I Get Spammed By Mrs. Anti-VirusPosted: August 16, 2010
Like most blogs, Blurt gets its share of attempts to clutter its comment section with spam. Today I looked in my spam folder and found this (with a link to some scam site) :
Mrs. Anti-Virus: I bet you wish George Bush was President now.
Not surprisingly, this spam was aimed at a post that had nothing to do with who the President is. The post was about the coming adventures of an Angelina Jolie action figure. Still, the name of the person who sent it took me back. I was actually tempted to respond to spam. Let me tell you why.
My Friend Amy
Back before I went to college, in the time that my son refers to as “when the whole world was in black and white”, I went to school with a girl named Amy Anti. She was a cheerful girl I met in seventh grade band class. I was a drummer, Amy played the flute. Neither of us were great musicians. In fact, I was bad enough for the both of us, but that isn’t really the point.
As I said, Amy was a pretty upbeat person when I met her, especially for someone whose last name was a prefix. We became great friends, rarely missing lunch together and helping each other through all the high school relationship silliness. In retrospect, I probably should have asked her out, but I never did because, well, she was my buddy Amy.
There was that and she always had a cause she was fighting. Save the whales, death to the Shah, ketchup isn’t a vegetable…Amy was tireless when it came to her causes.
We graduated in the dark days before email, cell phones and Facebook. Amy and I hung out at the graduation party, she gave me a big hug before she went home and we went off to separate colleges. When I graduated from college, I stopped by her dad’s place, but he’d moved.
I got older, Amy slowly became relegated to being the girl in the black and white photo on the second page of my 1979 school yearbook.
Thirty Years Pass. Things Change. Well, Some Things.
I missed my thirty year high school reunion last year. I found out that Amy didn’t miss it.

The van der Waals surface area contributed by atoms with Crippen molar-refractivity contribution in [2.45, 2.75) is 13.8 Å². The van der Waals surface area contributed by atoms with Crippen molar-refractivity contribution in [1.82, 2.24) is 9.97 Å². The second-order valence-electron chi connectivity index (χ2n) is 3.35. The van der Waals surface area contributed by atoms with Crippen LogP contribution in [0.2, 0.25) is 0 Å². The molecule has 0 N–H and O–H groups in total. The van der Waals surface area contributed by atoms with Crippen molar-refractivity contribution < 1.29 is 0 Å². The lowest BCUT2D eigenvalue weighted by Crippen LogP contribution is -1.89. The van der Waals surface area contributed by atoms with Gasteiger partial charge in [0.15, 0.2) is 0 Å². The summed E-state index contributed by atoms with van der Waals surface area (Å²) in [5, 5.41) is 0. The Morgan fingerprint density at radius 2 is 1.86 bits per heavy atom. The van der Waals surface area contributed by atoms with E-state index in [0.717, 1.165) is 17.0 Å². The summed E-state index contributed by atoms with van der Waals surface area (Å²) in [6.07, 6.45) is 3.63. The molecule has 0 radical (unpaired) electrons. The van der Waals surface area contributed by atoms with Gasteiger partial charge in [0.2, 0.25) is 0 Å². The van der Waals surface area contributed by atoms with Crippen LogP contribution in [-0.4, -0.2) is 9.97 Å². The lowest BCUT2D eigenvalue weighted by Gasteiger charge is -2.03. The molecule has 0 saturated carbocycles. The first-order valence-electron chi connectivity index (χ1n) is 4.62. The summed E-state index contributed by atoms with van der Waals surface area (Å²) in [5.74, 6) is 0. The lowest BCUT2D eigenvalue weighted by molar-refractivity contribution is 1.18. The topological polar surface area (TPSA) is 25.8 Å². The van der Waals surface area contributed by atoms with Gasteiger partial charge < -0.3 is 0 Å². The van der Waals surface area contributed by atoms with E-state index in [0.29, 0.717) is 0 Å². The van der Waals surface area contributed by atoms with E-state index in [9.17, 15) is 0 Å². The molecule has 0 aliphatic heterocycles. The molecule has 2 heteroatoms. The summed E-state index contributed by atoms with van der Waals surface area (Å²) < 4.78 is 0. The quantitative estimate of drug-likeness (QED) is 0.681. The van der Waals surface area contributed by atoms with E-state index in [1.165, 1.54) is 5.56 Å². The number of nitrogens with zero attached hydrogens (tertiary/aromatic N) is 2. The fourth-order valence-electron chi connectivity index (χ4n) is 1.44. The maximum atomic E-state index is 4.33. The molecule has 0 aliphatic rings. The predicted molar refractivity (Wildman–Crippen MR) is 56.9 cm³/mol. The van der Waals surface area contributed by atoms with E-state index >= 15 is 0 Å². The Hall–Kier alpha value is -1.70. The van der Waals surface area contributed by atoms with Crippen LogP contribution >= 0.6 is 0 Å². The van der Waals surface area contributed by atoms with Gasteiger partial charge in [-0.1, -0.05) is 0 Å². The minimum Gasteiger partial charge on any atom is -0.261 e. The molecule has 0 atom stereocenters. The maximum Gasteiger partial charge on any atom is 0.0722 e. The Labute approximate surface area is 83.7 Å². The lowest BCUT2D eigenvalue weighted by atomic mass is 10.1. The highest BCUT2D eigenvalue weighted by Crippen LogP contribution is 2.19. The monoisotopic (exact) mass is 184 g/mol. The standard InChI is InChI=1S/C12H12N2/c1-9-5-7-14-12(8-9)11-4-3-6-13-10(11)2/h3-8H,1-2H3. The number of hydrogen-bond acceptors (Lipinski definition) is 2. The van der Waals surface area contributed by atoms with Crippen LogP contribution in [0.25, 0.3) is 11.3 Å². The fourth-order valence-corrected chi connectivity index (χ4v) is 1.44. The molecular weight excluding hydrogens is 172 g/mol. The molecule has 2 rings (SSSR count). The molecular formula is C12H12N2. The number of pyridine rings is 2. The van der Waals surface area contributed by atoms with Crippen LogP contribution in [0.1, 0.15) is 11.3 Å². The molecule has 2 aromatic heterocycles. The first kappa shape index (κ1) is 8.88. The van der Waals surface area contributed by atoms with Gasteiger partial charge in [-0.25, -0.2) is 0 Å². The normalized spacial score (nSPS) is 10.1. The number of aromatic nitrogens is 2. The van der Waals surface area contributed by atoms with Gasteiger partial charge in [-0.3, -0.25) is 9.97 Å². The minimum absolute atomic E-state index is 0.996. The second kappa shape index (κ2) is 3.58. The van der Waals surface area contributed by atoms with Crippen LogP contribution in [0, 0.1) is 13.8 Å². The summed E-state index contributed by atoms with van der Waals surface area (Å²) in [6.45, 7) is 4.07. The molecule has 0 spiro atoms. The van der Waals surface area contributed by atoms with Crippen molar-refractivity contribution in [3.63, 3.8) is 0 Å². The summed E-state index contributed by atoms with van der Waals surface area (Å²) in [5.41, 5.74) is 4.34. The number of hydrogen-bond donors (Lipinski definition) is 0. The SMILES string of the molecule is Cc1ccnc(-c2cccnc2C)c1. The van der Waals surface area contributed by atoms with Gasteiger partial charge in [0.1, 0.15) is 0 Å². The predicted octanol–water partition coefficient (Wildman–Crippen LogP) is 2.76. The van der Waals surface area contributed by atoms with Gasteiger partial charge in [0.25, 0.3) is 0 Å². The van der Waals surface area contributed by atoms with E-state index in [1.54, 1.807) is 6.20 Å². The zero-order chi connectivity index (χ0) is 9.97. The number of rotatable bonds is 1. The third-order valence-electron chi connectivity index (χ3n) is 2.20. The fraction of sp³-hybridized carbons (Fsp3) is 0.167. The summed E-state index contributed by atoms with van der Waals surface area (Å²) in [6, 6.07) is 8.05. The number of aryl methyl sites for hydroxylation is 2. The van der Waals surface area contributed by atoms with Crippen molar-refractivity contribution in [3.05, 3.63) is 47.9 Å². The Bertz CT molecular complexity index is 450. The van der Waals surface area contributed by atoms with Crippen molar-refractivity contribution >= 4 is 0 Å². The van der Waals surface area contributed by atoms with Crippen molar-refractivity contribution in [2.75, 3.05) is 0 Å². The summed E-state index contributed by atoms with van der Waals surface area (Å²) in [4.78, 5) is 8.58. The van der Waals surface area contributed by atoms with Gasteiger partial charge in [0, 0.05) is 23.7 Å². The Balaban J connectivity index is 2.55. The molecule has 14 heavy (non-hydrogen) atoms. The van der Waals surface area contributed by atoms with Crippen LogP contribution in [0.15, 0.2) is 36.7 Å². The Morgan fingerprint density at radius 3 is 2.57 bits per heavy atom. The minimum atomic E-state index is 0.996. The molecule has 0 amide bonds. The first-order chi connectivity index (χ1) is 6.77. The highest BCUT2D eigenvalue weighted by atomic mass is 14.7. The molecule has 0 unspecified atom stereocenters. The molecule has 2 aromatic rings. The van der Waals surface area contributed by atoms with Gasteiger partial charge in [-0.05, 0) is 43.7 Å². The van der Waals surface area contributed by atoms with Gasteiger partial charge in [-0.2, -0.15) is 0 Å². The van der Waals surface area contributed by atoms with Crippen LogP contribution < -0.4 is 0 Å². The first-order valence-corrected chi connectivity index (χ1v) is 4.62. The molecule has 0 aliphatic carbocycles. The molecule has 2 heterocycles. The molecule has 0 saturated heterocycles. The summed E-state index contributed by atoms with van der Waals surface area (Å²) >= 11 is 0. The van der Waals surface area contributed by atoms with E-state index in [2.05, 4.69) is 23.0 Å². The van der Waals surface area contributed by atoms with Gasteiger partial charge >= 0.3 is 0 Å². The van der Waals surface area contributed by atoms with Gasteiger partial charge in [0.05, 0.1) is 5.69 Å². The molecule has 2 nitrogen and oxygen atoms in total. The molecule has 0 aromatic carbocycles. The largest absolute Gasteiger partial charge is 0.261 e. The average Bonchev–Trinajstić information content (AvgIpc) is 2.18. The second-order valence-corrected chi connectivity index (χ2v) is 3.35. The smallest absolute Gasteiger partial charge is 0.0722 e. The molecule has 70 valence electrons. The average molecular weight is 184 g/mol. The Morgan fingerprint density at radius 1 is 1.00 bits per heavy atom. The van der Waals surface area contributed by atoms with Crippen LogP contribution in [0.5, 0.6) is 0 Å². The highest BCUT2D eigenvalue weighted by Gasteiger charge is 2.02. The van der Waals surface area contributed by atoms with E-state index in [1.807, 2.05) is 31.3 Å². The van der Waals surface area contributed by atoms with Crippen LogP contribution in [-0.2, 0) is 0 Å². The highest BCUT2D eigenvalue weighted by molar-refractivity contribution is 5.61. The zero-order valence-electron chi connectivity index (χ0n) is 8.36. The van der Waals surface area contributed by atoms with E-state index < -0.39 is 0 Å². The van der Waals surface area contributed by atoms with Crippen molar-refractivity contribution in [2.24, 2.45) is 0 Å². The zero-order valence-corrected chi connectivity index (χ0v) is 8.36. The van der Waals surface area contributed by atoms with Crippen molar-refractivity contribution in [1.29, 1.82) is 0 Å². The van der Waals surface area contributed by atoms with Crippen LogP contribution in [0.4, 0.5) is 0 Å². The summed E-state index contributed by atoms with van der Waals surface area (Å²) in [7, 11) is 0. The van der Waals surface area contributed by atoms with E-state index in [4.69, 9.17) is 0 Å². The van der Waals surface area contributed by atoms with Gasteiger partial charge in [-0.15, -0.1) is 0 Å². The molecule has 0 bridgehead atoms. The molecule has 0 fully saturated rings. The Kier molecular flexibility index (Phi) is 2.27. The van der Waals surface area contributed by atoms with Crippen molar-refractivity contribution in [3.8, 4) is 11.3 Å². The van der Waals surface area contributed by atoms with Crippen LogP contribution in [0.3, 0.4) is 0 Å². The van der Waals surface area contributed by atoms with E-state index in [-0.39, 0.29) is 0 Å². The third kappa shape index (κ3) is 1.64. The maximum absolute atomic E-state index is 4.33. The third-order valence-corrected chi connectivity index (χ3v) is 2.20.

Friends told me that Amy had shown up with her husband. That certainly wasn’t anything out of the ordinary. Nor was it surprising to me that Amy had made an effort to preserve her family name. An only child, Amy once told me she’d never give up her last name and let that line of her heritage pass from view. On that special day when she married Kevin Virus (who graduated a year before us) she brought out the hyphen and became Amy Anti-Virus.
Sure, everyone knew that Kevin insisted that his last name was pronounced with a long e sound, like Veerus, but we called him Virus just to get under his skin a little.
In true Amy fashion, Amy Anti-Virus took to her next cause. She adopted her husband’s passion for protecting other people’s computers. She was always against something when we were kids. Some things never change.
The people I spoke with said years of constantly protesting and opposing whatever the next thing in line was had taken a toll on Mrs. Anti-Virus. They said I wouldn’t have recognized her, that she looked old. Grasping at straws, I pointed out that being a little old was a hazard of finishing high school in the seventies. They just shook their heads.
“Nobody’s Right, If Everybody’s Wrong”*
Being Anti everything ages a person pretty quickly and makes me a lot less interested in what that person has to say.
Still the temptation to get in touch was there when I had an email address at hand for the only person in the world who could possibly have the luck to be Mrs. Anti-Virus. I wrote a “how are you, I am fine” email and was about to hit the send button. I stopped and watched a little bit of the news. Everyone was against something. All that griping is hard to watch. So many opinions, so much negativity toward other opinions. The angry faces looked so old. I can feel myself aging when I watch that stuff.
I deleted the email and the address.
I’m keeping my friend alive as I remember her, not as some complaining talking head.